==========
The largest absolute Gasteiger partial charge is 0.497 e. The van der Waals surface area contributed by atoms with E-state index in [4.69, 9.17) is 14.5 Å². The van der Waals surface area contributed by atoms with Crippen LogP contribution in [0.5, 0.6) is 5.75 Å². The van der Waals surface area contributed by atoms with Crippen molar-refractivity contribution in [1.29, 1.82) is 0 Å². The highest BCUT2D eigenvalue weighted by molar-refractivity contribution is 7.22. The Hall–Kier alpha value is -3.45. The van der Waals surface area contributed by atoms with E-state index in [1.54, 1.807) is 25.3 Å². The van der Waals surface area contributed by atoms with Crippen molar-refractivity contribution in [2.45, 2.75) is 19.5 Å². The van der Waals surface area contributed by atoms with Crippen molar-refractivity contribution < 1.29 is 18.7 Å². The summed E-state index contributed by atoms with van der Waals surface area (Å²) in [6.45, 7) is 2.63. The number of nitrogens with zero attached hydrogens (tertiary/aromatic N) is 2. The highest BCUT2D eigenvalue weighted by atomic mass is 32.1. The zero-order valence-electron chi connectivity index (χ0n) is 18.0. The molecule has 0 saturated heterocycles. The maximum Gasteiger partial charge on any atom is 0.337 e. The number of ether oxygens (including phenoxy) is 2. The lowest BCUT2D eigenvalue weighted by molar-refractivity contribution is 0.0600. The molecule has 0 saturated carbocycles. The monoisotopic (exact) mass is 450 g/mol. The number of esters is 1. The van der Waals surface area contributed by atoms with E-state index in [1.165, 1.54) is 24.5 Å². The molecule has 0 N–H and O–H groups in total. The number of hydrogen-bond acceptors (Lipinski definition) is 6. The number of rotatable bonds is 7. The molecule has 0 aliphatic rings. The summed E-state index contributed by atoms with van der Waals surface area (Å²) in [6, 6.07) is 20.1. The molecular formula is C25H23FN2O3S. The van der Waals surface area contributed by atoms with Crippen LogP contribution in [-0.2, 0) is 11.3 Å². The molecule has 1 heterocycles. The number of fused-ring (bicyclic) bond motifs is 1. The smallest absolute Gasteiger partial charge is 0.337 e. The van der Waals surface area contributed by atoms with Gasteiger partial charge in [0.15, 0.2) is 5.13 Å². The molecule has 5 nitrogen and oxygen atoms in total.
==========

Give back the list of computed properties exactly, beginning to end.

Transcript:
The largest absolute Gasteiger partial charge is 0.497 e. The van der Waals surface area contributed by atoms with E-state index in [4.69, 9.17) is 14.5 Å². The van der Waals surface area contributed by atoms with Crippen LogP contribution in [0.5, 0.6) is 5.75 Å². The van der Waals surface area contributed by atoms with Crippen molar-refractivity contribution in [1.29, 1.82) is 0 Å². The highest BCUT2D eigenvalue weighted by molar-refractivity contribution is 7.22. The Hall–Kier alpha value is -3.45. The van der Waals surface area contributed by atoms with E-state index in [1.54, 1.807) is 25.3 Å². The van der Waals surface area contributed by atoms with Crippen molar-refractivity contribution in [2.45, 2.75) is 19.5 Å². The van der Waals surface area contributed by atoms with Crippen molar-refractivity contribution < 1.29 is 18.7 Å². The summed E-state index contributed by atoms with van der Waals surface area (Å²) in [6.45, 7) is 2.63. The number of nitrogens with zero attached hydrogens (tertiary/aromatic N) is 2. The highest BCUT2D eigenvalue weighted by atomic mass is 32.1. The zero-order valence-electron chi connectivity index (χ0n) is 18.0. The molecule has 0 saturated heterocycles. The maximum Gasteiger partial charge on any atom is 0.337 e. The number of ether oxygens (including phenoxy) is 2. The lowest BCUT2D eigenvalue weighted by molar-refractivity contribution is 0.0600. The molecule has 0 saturated carbocycles. The monoisotopic (exact) mass is 450 g/mol. The number of esters is 1. The van der Waals surface area contributed by atoms with E-state index in [1.165, 1.54) is 24.5 Å². The molecule has 0 N–H and O–H groups in total. The number of hydrogen-bond acceptors (Lipinski definition) is 6. The number of rotatable bonds is 7. The molecule has 0 aliphatic rings. The summed E-state index contributed by atoms with van der Waals surface area (Å²) in [6, 6.07) is 20.1. The molecular formula is C25H23FN2O3S. The van der Waals surface area contributed by atoms with Crippen LogP contribution in [-0.2, 0) is 11.3 Å². The molecule has 1 heterocycles. The number of fused-ring (bicyclic) bond motifs is 1. The smallest absolute Gasteiger partial charge is 0.337 e. The van der Waals surface area contributed by atoms with Gasteiger partial charge in [0.15, 0.2) is 5.13 Å². The molecule has 5 nitrogen and oxygen atoms in total.